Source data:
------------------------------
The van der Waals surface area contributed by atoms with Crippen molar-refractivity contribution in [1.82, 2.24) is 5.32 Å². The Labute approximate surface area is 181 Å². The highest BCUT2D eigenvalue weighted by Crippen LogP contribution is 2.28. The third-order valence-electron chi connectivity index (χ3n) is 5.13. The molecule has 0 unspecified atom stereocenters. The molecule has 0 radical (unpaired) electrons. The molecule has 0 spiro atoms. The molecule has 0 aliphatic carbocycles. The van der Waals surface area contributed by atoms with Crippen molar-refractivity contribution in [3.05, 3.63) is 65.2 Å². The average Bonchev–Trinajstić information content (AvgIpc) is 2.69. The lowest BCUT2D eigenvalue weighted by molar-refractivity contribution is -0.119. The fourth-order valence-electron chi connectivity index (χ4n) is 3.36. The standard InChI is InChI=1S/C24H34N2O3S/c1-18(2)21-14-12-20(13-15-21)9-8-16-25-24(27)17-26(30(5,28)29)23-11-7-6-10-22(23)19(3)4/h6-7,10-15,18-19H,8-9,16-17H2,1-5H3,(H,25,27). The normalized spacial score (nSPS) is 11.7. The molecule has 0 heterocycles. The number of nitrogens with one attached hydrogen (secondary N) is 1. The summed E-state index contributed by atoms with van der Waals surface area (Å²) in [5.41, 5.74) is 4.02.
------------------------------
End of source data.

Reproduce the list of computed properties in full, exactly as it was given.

The van der Waals surface area contributed by atoms with Crippen molar-refractivity contribution in [1.82, 2.24) is 5.32 Å². The Labute approximate surface area is 181 Å². The highest BCUT2D eigenvalue weighted by Crippen LogP contribution is 2.28. The third-order valence-electron chi connectivity index (χ3n) is 5.13. The molecule has 0 unspecified atom stereocenters. The molecule has 0 radical (unpaired) electrons. The molecule has 0 spiro atoms. The molecule has 0 aliphatic carbocycles. The van der Waals surface area contributed by atoms with Crippen molar-refractivity contribution in [3.05, 3.63) is 65.2 Å². The average Bonchev–Trinajstić information content (AvgIpc) is 2.69. The lowest BCUT2D eigenvalue weighted by molar-refractivity contribution is -0.119. The fourth-order valence-electron chi connectivity index (χ4n) is 3.36. The standard InChI is InChI=1S/C24H34N2O3S/c1-18(2)21-14-12-20(13-15-21)9-8-16-25-24(27)17-26(30(5,28)29)23-11-7-6-10-22(23)19(3)4/h6-7,10-15,18-19H,8-9,16-17H2,1-5H3,(H,25,27). The normalized spacial score (nSPS) is 11.7. The molecule has 0 heterocycles. The number of nitrogens with one attached hydrogen (secondary N) is 1. The summed E-state index contributed by atoms with van der Waals surface area (Å²) in [5.41, 5.74) is 4.02.